Discussion in 'Off Topic Area' started by Van Zandt, Dec 25, 2009.
I've never forgiven Chuck.
At least Bruce killed Chuck. Not to mention Bob Wall and Jackie Chan.
Hey didnt Jackie Chan kill Bill Wallace in The Protector? Anyway it still should have been called kungfu kid its not like its the 60's when nobody knew what kungfu was and everything was branded "karote"
When you kill Bill Wallace, he doesn't die. He just gets angrier.
I'm thinking of the puzzled look on the faces of parents and their kids when they go to a Karate school after watching the film expecting the same art (Wushu) in the new Karate Kid film.
I can just see it now "... Mum, this isn't Karate, they didn't do this or dress the same in the film!"
It was a bit like my previous club when Kung Fu Panda came out.
"Mommy, there aren't any giant pandas."
A few of my thoughts on the new Karate Kid film. As my dojo rented out a private screening for it, I'll be seeing it opening day (and would regardless, as I'm a cinemaholic).
First, I think the original is a classic, hands down. Maybe not a great film, especially by today's standards, but it has a lot of great elements, and a lot of bad. In the end, still a classic. And I'm as ****ed off as the next guy with Hollywood remaking the classic, yet I do understand the need for some as it does update them for a newer audience that can't stomach a film that's over 10 years old. Perhaps it'll help to think of this as a mis-named "adaptation" rather than a "remake".
Second, I'm not too happy, as others have stated, that it is being called the Karate Kid even though (insert all the other posts here). But then again, how many authentic martial arts movies have there been in the popular culture? I'll cringe, but I think I'll live with it. I don't have the time and effort to wage a campaign of moderation of American martial arts cinema (and where was all the outcry on Ninja Assassin not showing proper ninjutsu?). Besides, it's for entertainment.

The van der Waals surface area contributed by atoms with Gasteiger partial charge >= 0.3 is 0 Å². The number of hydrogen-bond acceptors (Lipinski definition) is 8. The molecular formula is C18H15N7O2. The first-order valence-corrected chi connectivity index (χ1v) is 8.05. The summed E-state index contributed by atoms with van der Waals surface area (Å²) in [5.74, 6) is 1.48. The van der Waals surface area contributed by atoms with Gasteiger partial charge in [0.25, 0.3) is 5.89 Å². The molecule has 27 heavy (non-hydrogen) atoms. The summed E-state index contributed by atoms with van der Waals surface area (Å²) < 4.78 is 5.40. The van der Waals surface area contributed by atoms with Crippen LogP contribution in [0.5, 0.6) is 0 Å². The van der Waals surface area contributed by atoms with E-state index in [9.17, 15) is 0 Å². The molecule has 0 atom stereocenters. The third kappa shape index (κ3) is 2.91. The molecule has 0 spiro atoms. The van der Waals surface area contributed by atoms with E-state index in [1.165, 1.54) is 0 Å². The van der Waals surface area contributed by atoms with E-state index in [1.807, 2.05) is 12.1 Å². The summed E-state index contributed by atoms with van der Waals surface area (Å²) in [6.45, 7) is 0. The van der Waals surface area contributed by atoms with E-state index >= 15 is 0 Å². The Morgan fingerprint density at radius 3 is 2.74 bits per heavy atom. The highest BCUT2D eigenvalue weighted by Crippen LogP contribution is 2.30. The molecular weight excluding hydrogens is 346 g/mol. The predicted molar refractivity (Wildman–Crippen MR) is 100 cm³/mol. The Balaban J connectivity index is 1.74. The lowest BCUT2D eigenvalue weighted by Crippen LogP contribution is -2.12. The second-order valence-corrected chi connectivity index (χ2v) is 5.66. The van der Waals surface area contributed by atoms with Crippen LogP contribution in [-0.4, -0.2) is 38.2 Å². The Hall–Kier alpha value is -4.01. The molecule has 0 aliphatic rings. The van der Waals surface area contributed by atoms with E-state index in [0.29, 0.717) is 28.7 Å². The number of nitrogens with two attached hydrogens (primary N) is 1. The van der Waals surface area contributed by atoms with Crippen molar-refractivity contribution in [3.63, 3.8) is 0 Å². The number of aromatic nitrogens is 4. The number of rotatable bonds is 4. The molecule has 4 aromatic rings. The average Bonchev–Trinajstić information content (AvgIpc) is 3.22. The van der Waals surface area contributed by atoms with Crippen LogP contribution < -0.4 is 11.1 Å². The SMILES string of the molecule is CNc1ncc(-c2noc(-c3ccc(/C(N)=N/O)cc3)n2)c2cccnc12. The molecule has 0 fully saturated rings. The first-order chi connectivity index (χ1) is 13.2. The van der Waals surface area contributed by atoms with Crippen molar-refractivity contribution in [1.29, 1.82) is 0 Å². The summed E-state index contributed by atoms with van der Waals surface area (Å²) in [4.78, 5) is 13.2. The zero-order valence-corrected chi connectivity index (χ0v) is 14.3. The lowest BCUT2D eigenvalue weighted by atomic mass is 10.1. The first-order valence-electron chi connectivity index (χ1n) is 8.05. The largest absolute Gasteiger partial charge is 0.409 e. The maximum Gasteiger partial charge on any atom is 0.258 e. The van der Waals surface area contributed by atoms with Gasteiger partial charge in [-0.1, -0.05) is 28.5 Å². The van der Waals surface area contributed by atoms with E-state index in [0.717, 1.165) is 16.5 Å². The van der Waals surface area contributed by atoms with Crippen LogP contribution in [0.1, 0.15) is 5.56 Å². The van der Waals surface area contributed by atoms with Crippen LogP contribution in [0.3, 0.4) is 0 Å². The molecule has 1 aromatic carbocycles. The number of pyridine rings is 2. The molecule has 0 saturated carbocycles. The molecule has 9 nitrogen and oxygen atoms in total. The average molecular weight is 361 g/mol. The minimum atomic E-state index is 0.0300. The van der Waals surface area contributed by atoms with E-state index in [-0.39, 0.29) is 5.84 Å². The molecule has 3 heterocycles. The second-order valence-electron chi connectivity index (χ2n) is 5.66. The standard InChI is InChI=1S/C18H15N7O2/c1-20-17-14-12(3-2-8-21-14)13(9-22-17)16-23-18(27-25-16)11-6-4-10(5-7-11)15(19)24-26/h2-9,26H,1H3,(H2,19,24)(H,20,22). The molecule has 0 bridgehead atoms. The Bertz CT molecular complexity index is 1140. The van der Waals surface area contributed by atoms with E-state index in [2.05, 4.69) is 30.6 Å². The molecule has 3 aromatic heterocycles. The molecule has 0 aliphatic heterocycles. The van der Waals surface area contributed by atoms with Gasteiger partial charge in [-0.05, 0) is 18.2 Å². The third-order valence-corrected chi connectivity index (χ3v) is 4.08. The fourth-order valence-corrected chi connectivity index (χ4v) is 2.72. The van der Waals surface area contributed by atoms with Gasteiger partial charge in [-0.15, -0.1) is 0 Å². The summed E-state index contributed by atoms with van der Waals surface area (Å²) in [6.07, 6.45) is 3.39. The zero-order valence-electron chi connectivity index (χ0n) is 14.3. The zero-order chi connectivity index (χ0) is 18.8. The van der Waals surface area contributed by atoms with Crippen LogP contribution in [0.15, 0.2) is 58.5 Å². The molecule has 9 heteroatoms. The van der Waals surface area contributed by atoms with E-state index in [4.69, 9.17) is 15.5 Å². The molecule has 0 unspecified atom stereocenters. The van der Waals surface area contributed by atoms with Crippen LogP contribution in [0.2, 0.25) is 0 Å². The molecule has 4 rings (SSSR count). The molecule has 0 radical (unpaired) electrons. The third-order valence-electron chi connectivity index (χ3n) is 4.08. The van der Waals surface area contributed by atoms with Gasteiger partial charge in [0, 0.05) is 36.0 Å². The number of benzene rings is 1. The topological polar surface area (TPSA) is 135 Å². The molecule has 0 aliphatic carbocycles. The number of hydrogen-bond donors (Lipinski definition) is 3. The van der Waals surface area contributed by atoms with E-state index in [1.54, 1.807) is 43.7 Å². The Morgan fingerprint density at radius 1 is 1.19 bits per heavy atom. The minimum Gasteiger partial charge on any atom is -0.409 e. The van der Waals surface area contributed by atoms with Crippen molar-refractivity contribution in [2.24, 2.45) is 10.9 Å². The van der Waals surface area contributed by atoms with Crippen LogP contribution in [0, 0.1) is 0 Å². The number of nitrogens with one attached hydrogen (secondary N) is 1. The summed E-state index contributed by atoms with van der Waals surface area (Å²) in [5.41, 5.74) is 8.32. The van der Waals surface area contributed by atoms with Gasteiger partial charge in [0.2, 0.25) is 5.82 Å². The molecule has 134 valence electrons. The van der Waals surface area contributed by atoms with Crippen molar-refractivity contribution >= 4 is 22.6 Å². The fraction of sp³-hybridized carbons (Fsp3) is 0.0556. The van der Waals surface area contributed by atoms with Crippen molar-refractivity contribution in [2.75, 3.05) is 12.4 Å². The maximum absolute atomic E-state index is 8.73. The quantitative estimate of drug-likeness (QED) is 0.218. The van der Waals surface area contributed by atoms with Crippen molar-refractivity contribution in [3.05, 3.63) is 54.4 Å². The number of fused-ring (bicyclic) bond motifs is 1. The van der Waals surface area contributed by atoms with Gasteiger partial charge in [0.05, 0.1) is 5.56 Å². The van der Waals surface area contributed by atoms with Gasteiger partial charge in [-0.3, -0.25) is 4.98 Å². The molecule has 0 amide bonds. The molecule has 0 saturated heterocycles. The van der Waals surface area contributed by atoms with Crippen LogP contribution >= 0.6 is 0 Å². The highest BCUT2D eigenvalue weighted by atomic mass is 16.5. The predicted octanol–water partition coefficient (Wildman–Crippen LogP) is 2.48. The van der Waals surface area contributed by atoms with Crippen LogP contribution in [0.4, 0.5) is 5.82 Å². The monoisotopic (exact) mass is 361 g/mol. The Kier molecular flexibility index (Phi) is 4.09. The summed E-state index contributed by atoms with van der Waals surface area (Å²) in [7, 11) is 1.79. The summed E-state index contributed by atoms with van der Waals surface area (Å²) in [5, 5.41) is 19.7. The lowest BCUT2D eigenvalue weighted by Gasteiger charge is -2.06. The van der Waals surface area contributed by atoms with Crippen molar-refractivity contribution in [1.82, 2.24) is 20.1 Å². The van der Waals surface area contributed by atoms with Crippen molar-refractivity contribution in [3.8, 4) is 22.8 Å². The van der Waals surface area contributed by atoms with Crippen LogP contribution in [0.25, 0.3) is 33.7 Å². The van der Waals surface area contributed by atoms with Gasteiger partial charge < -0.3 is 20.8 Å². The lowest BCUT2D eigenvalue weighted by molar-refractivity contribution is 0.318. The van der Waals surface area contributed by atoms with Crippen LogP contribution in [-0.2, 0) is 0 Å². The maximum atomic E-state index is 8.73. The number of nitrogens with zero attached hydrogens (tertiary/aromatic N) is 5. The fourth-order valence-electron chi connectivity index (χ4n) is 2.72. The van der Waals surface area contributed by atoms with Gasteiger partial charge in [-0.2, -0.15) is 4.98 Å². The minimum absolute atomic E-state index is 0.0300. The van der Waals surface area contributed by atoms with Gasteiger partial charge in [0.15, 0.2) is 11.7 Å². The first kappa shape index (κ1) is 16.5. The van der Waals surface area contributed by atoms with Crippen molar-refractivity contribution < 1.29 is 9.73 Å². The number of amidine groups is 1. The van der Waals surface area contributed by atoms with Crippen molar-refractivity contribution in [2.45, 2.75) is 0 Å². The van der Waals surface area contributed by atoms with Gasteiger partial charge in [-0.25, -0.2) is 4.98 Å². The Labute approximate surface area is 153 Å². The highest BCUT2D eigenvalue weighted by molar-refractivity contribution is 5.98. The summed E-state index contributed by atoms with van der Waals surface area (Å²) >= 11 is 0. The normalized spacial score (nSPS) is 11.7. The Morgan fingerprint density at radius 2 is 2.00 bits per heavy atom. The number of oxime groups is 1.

Thirdly, it should be entertaining. It's obviously geared to entertaining younger audiences, families, and not geared to entertaining us martial artists. If you go in expecting one thing and not another you will most certainly be disappointed. That said, it will probably have its fair share of cool moments, groaners, and try to instill its own set of morals and ideas to the audience.
Even if it is not Karate, we can't really blame American cinema for giving the wrong impression of martial arts just on this one movie, lol. I think if it inspires people to actually learn MA, be it JMA, CMA, MMA, or anything else, all the better. Once someone steps foot into a class, if they really want to learn martial arts over learning to do flashy movie stuff, they'll learn what is proper from a good instructor.